Ian ‘Herbie’ Hemphill, the man behind Charmhaven based Herbie’s Spices, will be featured in the 2020 Oxford virtual Symposium on Food and Cookery in July.
For almost 40 years, the Symposium has been a melting pot for ground breaking research into food and the culinary arts, with this year’s focus on the cultural and culinary impact of herbs and spices.
Having grown up on a herb farm (it’s where the nickname Herbie came from) and with a career that has spanned more than 30 years, multiple continents, six books and seen through the establishment of his highly successful artisanal herb and spice business, Ian is undoubtedly one of Australia’s leading experts on herbs and spices, so when he learned the topic of this year’s Symposium, he was quick to present a research paper.
His work, entitled ‘The Perils of Popularity’, was accepted, with Ian to make a virtual presentation with the Symposium being migrated online due to the coronavirus.
In a nod to the age old debate of quality versus quantity, Ian’s paper explores the link between the popularity and widespread acceptance of herbs, spices and spice blends in modern cookery, with the decline in product quality, as major producers churn out cheapened versions to meet the demands of suppliers and household consumers.
A purist at heart, Ian said his paper unpacked two major issues facing the herb and spice industry: the abundance of misinformation being spread to the general public and the lack of dedicated herb and spice knowledge within the professional circuit.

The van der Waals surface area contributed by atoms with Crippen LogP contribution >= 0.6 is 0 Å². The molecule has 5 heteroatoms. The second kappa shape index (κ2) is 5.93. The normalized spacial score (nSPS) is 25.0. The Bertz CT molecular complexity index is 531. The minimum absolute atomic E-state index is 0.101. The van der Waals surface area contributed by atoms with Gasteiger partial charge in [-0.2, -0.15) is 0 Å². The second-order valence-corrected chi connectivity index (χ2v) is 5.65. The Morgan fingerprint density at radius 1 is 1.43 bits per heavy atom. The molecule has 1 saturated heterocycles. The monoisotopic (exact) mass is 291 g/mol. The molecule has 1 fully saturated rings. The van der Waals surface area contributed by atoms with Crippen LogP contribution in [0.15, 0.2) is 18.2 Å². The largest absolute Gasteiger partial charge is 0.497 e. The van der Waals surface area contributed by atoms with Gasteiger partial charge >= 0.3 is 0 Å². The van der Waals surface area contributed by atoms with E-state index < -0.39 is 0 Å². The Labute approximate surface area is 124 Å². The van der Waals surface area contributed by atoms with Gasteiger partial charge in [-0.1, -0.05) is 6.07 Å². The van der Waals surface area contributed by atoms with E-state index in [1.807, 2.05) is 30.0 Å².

According to Ian, the two have worked hand in hand to see supermarket shelves flooded with inferior products.
He attributes the rise of misinformation on herbs and spices to their portrayal in mainstream media.
“These days it’s hard to find a recipe that doesn’t include herbs and spices.
“You’ve got a lot of celebrity chefs, food writers, presenters, and programs like MasterChef, all talking about herbs and spices, all talking about their uses, but a lot of the time they’re misinformed and just end up spreading misinformation,” Ian explained.
Ian believes this could be rectified if more chefs and others in the industry with a large following were better educated on the topic.
“I do believe all culinary schools should have a curriculum on herbs and spices.
“There are so many things that professionals need to know about their uses, properties, flavours and freshness, and that can only come with proper training,” Ian said.
He also believes such focused education and training would have a trickledown effect, by allowing amateurs and culinary media access to more informed advice from professionals.
Press release, May 14
Brooke Simmons, Pursuit Communications
Interview, May 18
Ian Hemphill, Herbie’s Spices
Reporter: Dilon Luke